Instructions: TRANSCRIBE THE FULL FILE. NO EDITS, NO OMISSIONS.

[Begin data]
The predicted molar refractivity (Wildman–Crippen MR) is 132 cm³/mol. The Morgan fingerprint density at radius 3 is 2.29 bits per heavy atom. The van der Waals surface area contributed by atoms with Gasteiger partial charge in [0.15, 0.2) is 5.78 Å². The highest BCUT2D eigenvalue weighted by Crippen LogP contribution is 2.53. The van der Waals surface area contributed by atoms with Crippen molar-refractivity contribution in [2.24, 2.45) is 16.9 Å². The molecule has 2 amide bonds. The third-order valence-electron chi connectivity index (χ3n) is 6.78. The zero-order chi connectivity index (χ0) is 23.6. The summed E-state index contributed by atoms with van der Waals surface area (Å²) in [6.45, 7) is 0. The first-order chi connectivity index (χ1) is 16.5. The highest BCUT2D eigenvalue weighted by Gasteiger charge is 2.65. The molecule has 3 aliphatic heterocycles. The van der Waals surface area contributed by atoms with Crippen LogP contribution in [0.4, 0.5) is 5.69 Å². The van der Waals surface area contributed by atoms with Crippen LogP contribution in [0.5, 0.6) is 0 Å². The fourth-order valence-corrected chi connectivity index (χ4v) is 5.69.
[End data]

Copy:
The predicted molar refractivity (Wildman–Crippen MR) is 132 cm³/mol. The Morgan fingerprint density at radius 3 is 2.29 bits per heavy atom. The van der Waals surface area contributed by atoms with Gasteiger partial charge in [0.15, 0.2) is 5.78 Å². The highest BCUT2D eigenvalue weighted by Crippen LogP contribution is 2.53. The van der Waals surface area contributed by atoms with Crippen molar-refractivity contribution in [2.24, 2.45) is 16.9 Å². The molecule has 2 amide bonds. The third-order valence-electron chi connectivity index (χ3n) is 6.78. The zero-order chi connectivity index (χ0) is 23.6. The summed E-state index contributed by atoms with van der Waals surface area (Å²) in [6.45, 7) is 0. The first-order chi connectivity index (χ1) is 16.5. The highest BCUT2D eigenvalue weighted by Gasteiger charge is 2.65. The molecule has 3 aliphatic heterocycles. The van der Waals surface area contributed by atoms with Crippen LogP contribution in [0.4, 0.5) is 5.69 Å². The van der Waals surface area contributed by atoms with Crippen LogP contribution in [0.5, 0.6) is 0 Å². The fourth-order valence-corrected chi connectivity index (χ4v) is 5.69.